Fantastic voyage

A week ago I cried (with only brief pauses) for over 8 hours, while on a plane and various airports, on my way home after presenting at a professional conference. When it first started I hid in a bathroom stall and tried to stifle the sounds while other patrons were using the facilities. But over the rest of the day tears found their way down my face even while I was just sitting silently. The barrier had been breached and that was that.

A snarkier, clickbait article about this might be written for various mental illness advocacy websites. The article might be called “X things not to say to a crying stranger,” and would shame the various people who ineffectively tried to help me that day for their ignorance or at least lack of subtlety. But I didn’t know what to do in these situations and can’t find fault in the strangers who didn’t know what to do either.

  • One startled bathroom attendant started shrieking when she saw my swollen, bloody eyes and wet face; I think she was truly upset that some crisis might be under way.
  • The woman next to me on the plane kept trying to reassure me, or to reassure herself, that I was “just having a bad day, that’s all, right?” I shook my head, thinking: ‘I have a serious illness that was in remission and now it is back and I’m frightened about what is going to happen’. But not wanting to have to explain that I don’t have cancer, I forced a teary smile and said nothing. She probably repeated that phrase 3 or 4 times.
  • The flight attendant asked if I was OK and gave me a pile of napkins, which I really appreciated. She also offered to escort me off the plane or get assistance. I said no, all I really need is to get home, and she assured me that she would get me home. This was actually comforting, but the silent tears nevertheless persisted for the entire flight. Before landing, she crouched in the aisle beside me and said “I don’t know what faith you are but if you want me to pray with you, let’s do that.” I thanked her with another weird, wet smile, not having the heart to tell her that I’m an atheist.

Remember it’s true, dignity is valuable
But our lives are valuable too
from “Fantastic Voyage” (Bowie/Eno)

Holding tight to this dream of distant light

I’ve been reluctant to admit this to myself, but the ketamine treatments have stopped working. Trying to deal with this, I’ve been going for booster treatments every 2-4 weeks and getting a relatively strong dose each time. But over the last few months, the benefit of each treatment has become smaller and smaller. Sure, other medications that had been somewhat helpful to me in the past (e.g., MAOIs) eventually stopped working, and I feel a little foolish that I never considered this might happen with ketamine too. I certainly never considered that it might happen quite so quickly. I don’t know where to go from here; obviously some serious conversations with my doctors are the next step.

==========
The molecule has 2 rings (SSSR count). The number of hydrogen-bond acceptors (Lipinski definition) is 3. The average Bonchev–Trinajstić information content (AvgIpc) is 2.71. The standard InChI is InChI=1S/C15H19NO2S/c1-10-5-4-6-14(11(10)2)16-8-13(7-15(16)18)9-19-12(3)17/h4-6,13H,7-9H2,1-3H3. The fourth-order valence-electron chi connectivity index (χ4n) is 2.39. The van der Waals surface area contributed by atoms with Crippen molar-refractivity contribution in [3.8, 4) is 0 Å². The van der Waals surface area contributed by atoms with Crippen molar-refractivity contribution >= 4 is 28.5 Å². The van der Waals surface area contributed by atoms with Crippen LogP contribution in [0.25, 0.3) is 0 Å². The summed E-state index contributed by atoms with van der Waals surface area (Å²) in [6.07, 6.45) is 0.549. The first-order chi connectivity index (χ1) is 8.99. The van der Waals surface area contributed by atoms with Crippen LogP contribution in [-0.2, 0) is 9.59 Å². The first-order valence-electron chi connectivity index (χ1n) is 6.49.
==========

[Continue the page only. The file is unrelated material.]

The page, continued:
I’m grateful to have been able to experience those several months of remission I had with ketamine; after so many decades of depression I didn’t even know it was possible to really feel OK like that. I’m trying to hold on to the memory of that feeling, while completely overcome with grief that it is gone.


“…And yet I’m still holding tight to this dream of distant light, and that somehow I’ll survive. But this night has been a long one, waiting on a sun that just don’t come…”
– Speed of Sound by Pearl Jam (2009)

Epilogue: In the fall of 2015 I had severe work stress (I was being bullied by several students) and I started taking clonazepam much more regularly. It turns out that clonazepam has been observed to sometimes interfere with the effectiveness of ketamine infusions (although this depends on the dose and timing of the clonazepam, as well as other individual factors). Once I got myself off of that stuff, the infusions started working again. And of course when that semester was over, the reduction in stress was really helpful for my depression too.

Finally the shades are raised

Over the last several weeks I’ve been trying to finish an essay that is expected to be published in the near future, about my decision to stop talking to my father. Working on this essay made my recurring nightmares about him much more frequent and intense, so I hope it will be worth it.

At the risk of stating the obvious: Pearl Jam songs have been one of my main sources of comfort for over 20 years. I was first drawn in by how much I could relate to the heartbreak expressed in “Black,” a staple of the radio station I listened to in the early 90’s. But when I first saw the band perform on Saturday Night Live in 1994, they did a pair of songs about childhood abuse that took my breath away  – and I still can’t watch that performance of “Rearviewmirror” without getting chills.